Our California Water Map is one of our most popular products. We also offer magazines, documentaries, posters, layperson guides and more. Our catalog offers a wide array of resources to help you understand the complex issues of water in California and the Southwest.
California’s enormous cache of underground water is a great natural resource and has contributed to the state becoming the nation’s top agricultural producer and leader in high-tech industries.
In this year of extreme drought, groundwater management to prevent and reduce overdraft has become a big issue. You can learn more about it in the Foundation’s publications and on our upcoming water tours.
An effort to place a $4.9-billion water bond on the November statewide ballot has officially ended before it began, with supporters saying they’re putting their hopes on the Legislature crafting a bond measure later this year.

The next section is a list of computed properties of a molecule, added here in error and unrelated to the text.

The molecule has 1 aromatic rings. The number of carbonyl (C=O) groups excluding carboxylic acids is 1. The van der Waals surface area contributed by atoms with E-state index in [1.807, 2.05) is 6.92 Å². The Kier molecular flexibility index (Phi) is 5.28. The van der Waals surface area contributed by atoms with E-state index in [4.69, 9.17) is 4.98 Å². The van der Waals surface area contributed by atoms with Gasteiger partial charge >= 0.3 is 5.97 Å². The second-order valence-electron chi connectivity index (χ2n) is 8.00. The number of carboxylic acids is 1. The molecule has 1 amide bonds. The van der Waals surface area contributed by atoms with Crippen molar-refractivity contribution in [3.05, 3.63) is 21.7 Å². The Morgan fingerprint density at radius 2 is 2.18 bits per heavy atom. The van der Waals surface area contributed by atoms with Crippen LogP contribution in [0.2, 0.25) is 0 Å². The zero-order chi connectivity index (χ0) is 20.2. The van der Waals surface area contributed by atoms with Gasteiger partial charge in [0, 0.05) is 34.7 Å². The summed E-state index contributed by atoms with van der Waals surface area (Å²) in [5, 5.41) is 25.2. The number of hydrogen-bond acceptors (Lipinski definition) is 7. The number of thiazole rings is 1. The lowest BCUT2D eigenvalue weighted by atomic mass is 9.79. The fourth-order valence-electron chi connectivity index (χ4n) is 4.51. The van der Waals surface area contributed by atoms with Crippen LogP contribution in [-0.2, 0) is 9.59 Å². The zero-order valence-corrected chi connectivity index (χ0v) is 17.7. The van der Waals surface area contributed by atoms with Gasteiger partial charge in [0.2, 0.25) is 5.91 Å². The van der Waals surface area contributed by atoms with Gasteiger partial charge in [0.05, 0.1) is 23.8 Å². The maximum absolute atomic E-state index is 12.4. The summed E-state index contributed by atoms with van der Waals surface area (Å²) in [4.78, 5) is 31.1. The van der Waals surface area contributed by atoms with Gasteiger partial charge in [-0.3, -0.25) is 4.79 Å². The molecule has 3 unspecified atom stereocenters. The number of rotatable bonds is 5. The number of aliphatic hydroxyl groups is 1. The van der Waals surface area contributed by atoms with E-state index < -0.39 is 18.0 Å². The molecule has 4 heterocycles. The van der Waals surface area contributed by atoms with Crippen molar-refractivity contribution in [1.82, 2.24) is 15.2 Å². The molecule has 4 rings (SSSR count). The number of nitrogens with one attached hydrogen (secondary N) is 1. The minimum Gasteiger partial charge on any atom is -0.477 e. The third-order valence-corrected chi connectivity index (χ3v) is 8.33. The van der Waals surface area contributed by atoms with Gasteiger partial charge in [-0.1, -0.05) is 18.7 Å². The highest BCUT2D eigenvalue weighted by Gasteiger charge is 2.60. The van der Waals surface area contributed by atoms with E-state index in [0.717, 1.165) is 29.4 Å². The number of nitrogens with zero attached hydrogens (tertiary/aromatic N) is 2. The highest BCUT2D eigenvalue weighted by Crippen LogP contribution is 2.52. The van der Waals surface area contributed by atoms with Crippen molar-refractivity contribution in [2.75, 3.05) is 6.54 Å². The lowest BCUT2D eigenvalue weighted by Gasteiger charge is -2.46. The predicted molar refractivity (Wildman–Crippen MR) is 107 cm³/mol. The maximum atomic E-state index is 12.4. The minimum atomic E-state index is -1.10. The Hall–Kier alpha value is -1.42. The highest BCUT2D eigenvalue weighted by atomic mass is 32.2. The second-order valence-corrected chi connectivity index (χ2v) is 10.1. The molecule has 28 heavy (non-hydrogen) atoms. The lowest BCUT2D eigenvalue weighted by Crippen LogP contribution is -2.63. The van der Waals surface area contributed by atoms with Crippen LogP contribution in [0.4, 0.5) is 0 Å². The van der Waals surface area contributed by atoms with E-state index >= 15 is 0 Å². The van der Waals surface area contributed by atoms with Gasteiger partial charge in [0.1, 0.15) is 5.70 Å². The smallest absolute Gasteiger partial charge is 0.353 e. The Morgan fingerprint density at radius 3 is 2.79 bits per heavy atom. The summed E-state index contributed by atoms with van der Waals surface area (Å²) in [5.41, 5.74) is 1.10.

New research shows people living behind levees on flood plains may have a greater risk of flood damage than if the levees had not been built. The research examined the long-term flood risk, probabilities of levee failures and resulting economic losses along the Mississippi River, but the science applies to levee systems worldwide.
The endangered Delta smelt is a 3-inch fish found only in the Sacramento-San Joaquin Delta. It is considered especially sensitive because it lives just one year, has a limited diet and exists primarily in brackish waters (a mix of river-fed fresh and salty ocean waters that is typically found in coastal estuaries).
Along with other fish, smelt populations declined because of a combination of entrainment in pumping facilities, poor water quality, limited food supply, lack of habitat and nonnative species that compete for food.
The Delta Plan is a comprehensive management plan for the Sacramento San Joaquin Delta intended to help the state meet the coequal goals of water reliability and ecosystem restoration.
The Delta Stewardship Council, which oversees the Delta Plan, adopted a final version in May 2013 after three years of study and public meetings. Once completed, the Bay Delta Conservation Plan could be incorporated into the Delta Plan.